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microsoft to heal rift
« Reply #1 on: Mon, Apr 25, 2005, 03:48 »

Microsoft Rushes To Heal Gay Rift
by The Associated Press

Posted: April 24, 2005 4:00 pm ET

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(Olympia, Washington) In a hastily prepared internal memo e-mailed to employees, Microsoft CEO Steve Ballmer is attempting to shoot down suggestions that pressure from a local pastor triggered the company's decision not to publicly support a gay-rights bill before the state Legislature this year.

Reiterating statements made by company spokespeople in recent days, Ballmer said the decision to take a neutral position on legislation Microsoft had supported previously was made before the session started in January.

The intent was to enable the software company to focus on computer privacy, education and other issues more directly related to its business, he said.

"I understand that many employees may disagree with the company's decision to tighten the focus of our agenda for this year's legislative session in Olympia," Ballmer wrote.

"But I want every employee to understand that the decision to take a neutral stance on this bill was taken before the Session began based on a desire to focus our legislative efforts, not in reaction to any outside pressure," Ballmer wrote in the Friday evening e-mail. 

A bill that would have banned discrimination against gays and lesbians in housing, employment and insurance failed by one vote Thursday in the state Senate. The House passed the bill on a 61-37 vote two months ago.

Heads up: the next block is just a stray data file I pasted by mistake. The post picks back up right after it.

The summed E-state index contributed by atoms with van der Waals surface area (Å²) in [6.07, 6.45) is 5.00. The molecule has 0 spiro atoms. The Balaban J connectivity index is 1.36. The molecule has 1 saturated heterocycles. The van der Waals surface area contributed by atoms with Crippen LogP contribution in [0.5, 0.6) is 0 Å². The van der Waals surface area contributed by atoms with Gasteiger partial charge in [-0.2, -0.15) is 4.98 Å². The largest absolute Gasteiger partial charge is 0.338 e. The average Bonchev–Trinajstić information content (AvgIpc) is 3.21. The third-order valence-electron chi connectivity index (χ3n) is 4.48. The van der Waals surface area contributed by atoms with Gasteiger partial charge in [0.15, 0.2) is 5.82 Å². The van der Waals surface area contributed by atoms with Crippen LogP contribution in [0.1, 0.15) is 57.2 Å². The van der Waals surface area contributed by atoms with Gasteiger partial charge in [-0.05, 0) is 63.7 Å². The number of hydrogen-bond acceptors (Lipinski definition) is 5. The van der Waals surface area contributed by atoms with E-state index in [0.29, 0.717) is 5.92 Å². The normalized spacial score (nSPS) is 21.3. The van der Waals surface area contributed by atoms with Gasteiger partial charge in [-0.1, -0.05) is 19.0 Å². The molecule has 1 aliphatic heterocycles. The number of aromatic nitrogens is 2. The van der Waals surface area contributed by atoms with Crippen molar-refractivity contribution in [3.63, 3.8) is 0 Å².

Rev. Ken Hutcherson, pastor at Antioch Bible Church in Redmond, met with Microsoft in February, threatening to launch a national boycott of Microsoft products if the company didn't take a stand against the bill. 

Ballmer said the meeting was held to clarify that two Microsoft employees who testified in favor of the bill were speaking as individuals, not for the company.

Nevertheless, gay-rights activists have accused Microsoft of caving to the religious right and abandoning its long-standing support for the rights of gays and other minorities. (story)

No way, Ballmer said.

"As long as I am CEO, Microsoft is going to be a company that is hard-core about diversity, a company that is absolutely rigorous about having a non-discriminatory environment, and a company that treats every employee fairly," he wrote.

Microsoft has offered domestic partner benefits to same-sex couples since the early 1990s. It also has long barred discrimination based on sexual orientation.

Ballmer said that personally, both be and Chairman Bill Gates supported the gay-rights bill.

"But that is my personal view, and I also know that many employees and shareholders would not agree with me." he wrote.

"We are thinking hard about what is the right balance to strike — when should a public company take a position on a broader social issue, and when should it not? What message does the company taking a position send to its employees who have strongly held beliefs on the opposite side of the issue?"

On Friday, The L.A. Gay & Lesbian Center asked Microsoft to return a civil-rights award the organization gave the company four years ago.

The same day, the Human Rights Campaign, a Washington, D.C.-based gay rights group with nearly 600,000 members, sent an open letter to Ballmer expressing "profound disappointment" that the company did not back the gay-rights bill.

©Associated Press 2005
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